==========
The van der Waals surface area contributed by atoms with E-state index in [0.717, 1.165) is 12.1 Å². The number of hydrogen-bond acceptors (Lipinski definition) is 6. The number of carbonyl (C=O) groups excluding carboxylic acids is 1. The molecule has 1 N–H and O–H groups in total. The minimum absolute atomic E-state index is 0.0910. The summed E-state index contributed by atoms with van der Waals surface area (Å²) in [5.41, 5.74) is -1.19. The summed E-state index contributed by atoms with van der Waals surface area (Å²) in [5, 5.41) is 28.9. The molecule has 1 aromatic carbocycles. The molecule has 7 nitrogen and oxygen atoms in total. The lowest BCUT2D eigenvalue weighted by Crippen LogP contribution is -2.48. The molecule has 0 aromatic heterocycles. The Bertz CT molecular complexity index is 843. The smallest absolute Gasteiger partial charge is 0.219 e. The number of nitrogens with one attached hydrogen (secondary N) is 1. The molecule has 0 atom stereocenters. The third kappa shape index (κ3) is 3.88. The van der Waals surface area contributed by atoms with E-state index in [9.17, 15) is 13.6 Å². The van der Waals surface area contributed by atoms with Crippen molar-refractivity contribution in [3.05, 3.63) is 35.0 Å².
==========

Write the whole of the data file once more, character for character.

The van der Waals surface area contributed by atoms with E-state index in [0.717, 1.165) is 12.1 Å². The number of hydrogen-bond acceptors (Lipinski definition) is 6. The number of carbonyl (C=O) groups excluding carboxylic acids is 1. The molecule has 1 N–H and O–H groups in total. The minimum absolute atomic E-state index is 0.0910. The summed E-state index contributed by atoms with van der Waals surface area (Å²) in [5.41, 5.74) is -1.19. The summed E-state index contributed by atoms with van der Waals surface area (Å²) in [5, 5.41) is 28.9. The molecule has 1 aromatic carbocycles. The molecule has 7 nitrogen and oxygen atoms in total. The lowest BCUT2D eigenvalue weighted by Crippen LogP contribution is -2.48. The molecule has 0 aromatic heterocycles. The Bertz CT molecular complexity index is 843. The smallest absolute Gasteiger partial charge is 0.219 e. The number of nitrogens with one attached hydrogen (secondary N) is 1. The molecule has 0 atom stereocenters. The third kappa shape index (κ3) is 3.88. The van der Waals surface area contributed by atoms with E-state index in [9.17, 15) is 13.6 Å². The van der Waals surface area contributed by atoms with Crippen molar-refractivity contribution in [3.05, 3.63) is 35.0 Å².